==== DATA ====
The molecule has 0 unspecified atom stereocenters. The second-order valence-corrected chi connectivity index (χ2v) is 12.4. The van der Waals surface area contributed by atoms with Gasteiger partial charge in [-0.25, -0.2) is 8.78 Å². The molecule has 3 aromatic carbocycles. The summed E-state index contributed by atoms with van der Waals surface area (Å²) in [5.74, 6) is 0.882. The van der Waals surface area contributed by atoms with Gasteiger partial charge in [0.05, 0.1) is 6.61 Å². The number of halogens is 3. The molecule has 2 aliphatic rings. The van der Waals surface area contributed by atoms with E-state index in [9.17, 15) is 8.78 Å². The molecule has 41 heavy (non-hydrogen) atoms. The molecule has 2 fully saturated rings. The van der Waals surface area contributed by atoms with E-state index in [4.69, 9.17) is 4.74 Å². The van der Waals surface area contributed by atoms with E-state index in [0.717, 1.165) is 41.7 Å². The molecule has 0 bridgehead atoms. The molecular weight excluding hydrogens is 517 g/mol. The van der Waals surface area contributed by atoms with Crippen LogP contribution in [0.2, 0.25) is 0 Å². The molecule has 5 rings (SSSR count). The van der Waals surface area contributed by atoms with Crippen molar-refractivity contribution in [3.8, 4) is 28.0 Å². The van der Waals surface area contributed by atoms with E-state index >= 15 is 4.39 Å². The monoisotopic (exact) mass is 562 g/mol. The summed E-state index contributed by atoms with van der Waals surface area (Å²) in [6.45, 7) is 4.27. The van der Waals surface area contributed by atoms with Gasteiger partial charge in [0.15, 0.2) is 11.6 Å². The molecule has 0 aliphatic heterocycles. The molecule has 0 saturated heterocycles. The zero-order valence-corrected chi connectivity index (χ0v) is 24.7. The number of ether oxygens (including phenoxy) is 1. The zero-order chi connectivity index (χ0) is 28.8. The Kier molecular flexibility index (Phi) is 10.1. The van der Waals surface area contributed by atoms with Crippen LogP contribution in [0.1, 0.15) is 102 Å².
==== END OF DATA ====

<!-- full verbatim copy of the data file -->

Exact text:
The molecule has 0 unspecified atom stereocenters. The second-order valence-corrected chi connectivity index (χ2v) is 12.4. The van der Waals surface area contributed by atoms with Gasteiger partial charge in [-0.25, -0.2) is 8.78 Å². The molecule has 3 aromatic carbocycles. The summed E-state index contributed by atoms with van der Waals surface area (Å²) in [5.74, 6) is 0.882. The van der Waals surface area contributed by atoms with Gasteiger partial charge in [0.05, 0.1) is 6.61 Å². The number of halogens is 3. The molecule has 2 aliphatic rings. The van der Waals surface area contributed by atoms with E-state index in [9.17, 15) is 8.78 Å². The molecule has 41 heavy (non-hydrogen) atoms. The molecule has 2 fully saturated rings. The van der Waals surface area contributed by atoms with E-state index in [4.69, 9.17) is 4.74 Å². The van der Waals surface area contributed by atoms with E-state index in [0.717, 1.165) is 41.7 Å². The molecule has 0 bridgehead atoms. The molecular weight excluding hydrogens is 517 g/mol. The van der Waals surface area contributed by atoms with Crippen LogP contribution in [0.2, 0.25) is 0 Å². The molecule has 5 rings (SSSR count). The van der Waals surface area contributed by atoms with Crippen molar-refractivity contribution in [3.8, 4) is 28.0 Å². The van der Waals surface area contributed by atoms with E-state index >= 15 is 4.39 Å². The monoisotopic (exact) mass is 562 g/mol. The summed E-state index contributed by atoms with van der Waals surface area (Å²) in [6.45, 7) is 4.27. The van der Waals surface area contributed by atoms with Gasteiger partial charge in [0.15, 0.2) is 11.6 Å². The molecule has 0 aliphatic heterocycles. The molecule has 0 saturated heterocycles. The zero-order valence-corrected chi connectivity index (χ0v) is 24.7. The number of ether oxygens (including phenoxy) is 1. The zero-order chi connectivity index (χ0) is 28.8. The Kier molecular flexibility index (Phi) is 10.1. The van der Waals surface area contributed by atoms with Crippen LogP contribution in [0.1, 0.15) is 102 Å².